ADS Executive Director

Sprouting bulbs

October 23, 2018

Categories: American Daffodil Society, General

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From: Gisela Saheba
Subject: Rescued antique daffodil bulbs in distress

Message Body:

Some 5 weeks ago I rescued some antique daffodil bulbs form a 300 year old farmhouse, ahead of the bulldozer.

I put them into a bucket and layered and covered them with soil from where they had been growing. Then I put them in my entry and forgot them

Today I wanted to plant them. Some had rotted away, all of them started to sprout and a few large ones have put out a few inches of roots.

What can I do to save them? They are particularly beautiful ones, and I dug them up nearly at risk to my life ahead of the bulldozer.

Since they have broken dormancy, should I plant them outside nevertheless, now?. Or is it better to plant them in pots, force them inside and hope they survive until next spring and then plant them outside?

Maybe daffodils can grow in spurts and starts, according to the vagaries of the weather?ANd it does not matter whether they have broken dormancy or not ?. (Spring temperatures also vaccilate up and down so maybe they are adaptable?) . If that is true then I could still re-plant them now and they would have a fair chance to survive. Or are they the kind of bulb that needs to continue growing uninterruptedly once it has broken its dormancy?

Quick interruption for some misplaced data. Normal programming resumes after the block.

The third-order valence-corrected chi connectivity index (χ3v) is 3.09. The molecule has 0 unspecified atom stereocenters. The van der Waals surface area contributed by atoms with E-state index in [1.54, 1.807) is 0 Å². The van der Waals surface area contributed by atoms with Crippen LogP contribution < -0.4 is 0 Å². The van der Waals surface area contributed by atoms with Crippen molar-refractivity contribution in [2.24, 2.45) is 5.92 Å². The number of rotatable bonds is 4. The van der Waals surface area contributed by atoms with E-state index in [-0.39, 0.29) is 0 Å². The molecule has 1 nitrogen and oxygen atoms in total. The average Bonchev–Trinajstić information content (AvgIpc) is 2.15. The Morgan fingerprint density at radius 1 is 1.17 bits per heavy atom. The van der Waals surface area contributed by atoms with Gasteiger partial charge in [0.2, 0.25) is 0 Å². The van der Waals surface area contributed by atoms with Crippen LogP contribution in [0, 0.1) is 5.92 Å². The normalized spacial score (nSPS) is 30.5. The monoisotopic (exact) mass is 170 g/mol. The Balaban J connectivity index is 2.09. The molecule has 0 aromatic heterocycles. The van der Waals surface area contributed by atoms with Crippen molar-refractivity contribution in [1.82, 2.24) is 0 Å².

I would be heartbroken if I lost them.They had been blooming so vigorously for many years. I think they might be from the thirties.

I live in Zone 6 B.

Thanks you so much

Gisela Saheba

3 responses to “Sprouting bulbs”

  1. Sara Van Beck says:

    Dear Gisela,

    Daffodil bulbs always do best in the ground
    As they have sprouted roots, they should be planted immediately and at their proper depth
    Old bulbs often sprout earlier; in the deep South, as the heirlooms are the first to bloom they are the first to sprout roots; mine usually start sprouting roots shortly after Labor Day
    Delay or speeding up of when daffs break dormancy in our region is triggered by the dance of end of summer drought vs first heavy fall rain
    Mine in Atlanta have all sprouted roots, so I’ve had to water during our two intermittent droughts, but now with the heat wave over the soil moisture level is holding (we were 15* above average for weeks from early Sept to Oct, now we’re 5* or so below avg)
    Hope this helps, look forward to some photos in the spring!

    Sara L. Van Beck
    Downtown Atlanta Ga, used to be zone 7 now zone 8

  2. Drew Mc Farland, Ohio Drew Mc Farland says:

    I’d get the healthy ones in the ground. Should be fine.

    Drew McFarland

  3. Mary Lou Gripshover, Ohio Mary Lou Gripshover, Ohio says:

    I agree with Drew.  Get them planted in the ground as soon as you can.

    Mary Lou                                                                                                                                                                    Cincinnati area.